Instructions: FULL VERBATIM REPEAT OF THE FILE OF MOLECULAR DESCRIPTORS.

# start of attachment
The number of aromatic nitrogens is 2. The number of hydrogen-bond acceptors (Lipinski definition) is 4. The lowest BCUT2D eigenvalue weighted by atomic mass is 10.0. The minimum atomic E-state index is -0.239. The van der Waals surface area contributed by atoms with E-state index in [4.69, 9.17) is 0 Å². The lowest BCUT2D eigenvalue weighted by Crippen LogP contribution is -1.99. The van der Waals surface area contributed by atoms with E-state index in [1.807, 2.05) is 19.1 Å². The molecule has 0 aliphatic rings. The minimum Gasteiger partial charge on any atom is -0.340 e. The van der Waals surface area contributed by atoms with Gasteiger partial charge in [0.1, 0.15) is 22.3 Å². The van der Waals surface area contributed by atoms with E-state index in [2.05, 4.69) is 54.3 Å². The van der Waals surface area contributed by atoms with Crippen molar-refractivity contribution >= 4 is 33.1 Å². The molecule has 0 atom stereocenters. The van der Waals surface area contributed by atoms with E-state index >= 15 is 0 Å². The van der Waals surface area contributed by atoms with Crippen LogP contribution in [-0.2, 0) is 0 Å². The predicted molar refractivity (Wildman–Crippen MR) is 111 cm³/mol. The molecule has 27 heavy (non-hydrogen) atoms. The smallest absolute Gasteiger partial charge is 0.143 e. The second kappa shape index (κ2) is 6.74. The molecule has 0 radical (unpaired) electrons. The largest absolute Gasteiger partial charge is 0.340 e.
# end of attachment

The number of aromatic nitrogens is 2. The number of hydrogen-bond acceptors (Lipinski definition) is 4. The lowest BCUT2D eigenvalue weighted by atomic mass is 10.0. The minimum atomic E-state index is -0.239. The van der Waals surface area contributed by atoms with E-state index in [4.69, 9.17) is 0 Å². The lowest BCUT2D eigenvalue weighted by Crippen LogP contribution is -1.99. The van der Waals surface area contributed by atoms with E-state index in [1.807, 2.05) is 19.1 Å². The molecule has 0 aliphatic rings. The minimum Gasteiger partial charge on any atom is -0.340 e. The van der Waals surface area contributed by atoms with Gasteiger partial charge in [0.1, 0.15) is 22.3 Å². The van der Waals surface area contributed by atoms with E-state index in [2.05, 4.69) is 54.3 Å². The van der Waals surface area contributed by atoms with Crippen molar-refractivity contribution >= 4 is 33.1 Å². The molecule has 0 atom stereocenters. The van der Waals surface area contributed by atoms with E-state index >= 15 is 0 Å². The van der Waals surface area contributed by atoms with Crippen LogP contribution in [-0.2, 0) is 0 Å². The predicted molar refractivity (Wildman–Crippen MR) is 111 cm³/mol. The molecule has 27 heavy (non-hydrogen) atoms. The smallest absolute Gasteiger partial charge is 0.143 e. The second kappa shape index (κ2) is 6.74. The molecule has 0 radical (unpaired) electrons. The largest absolute Gasteiger partial charge is 0.340 e.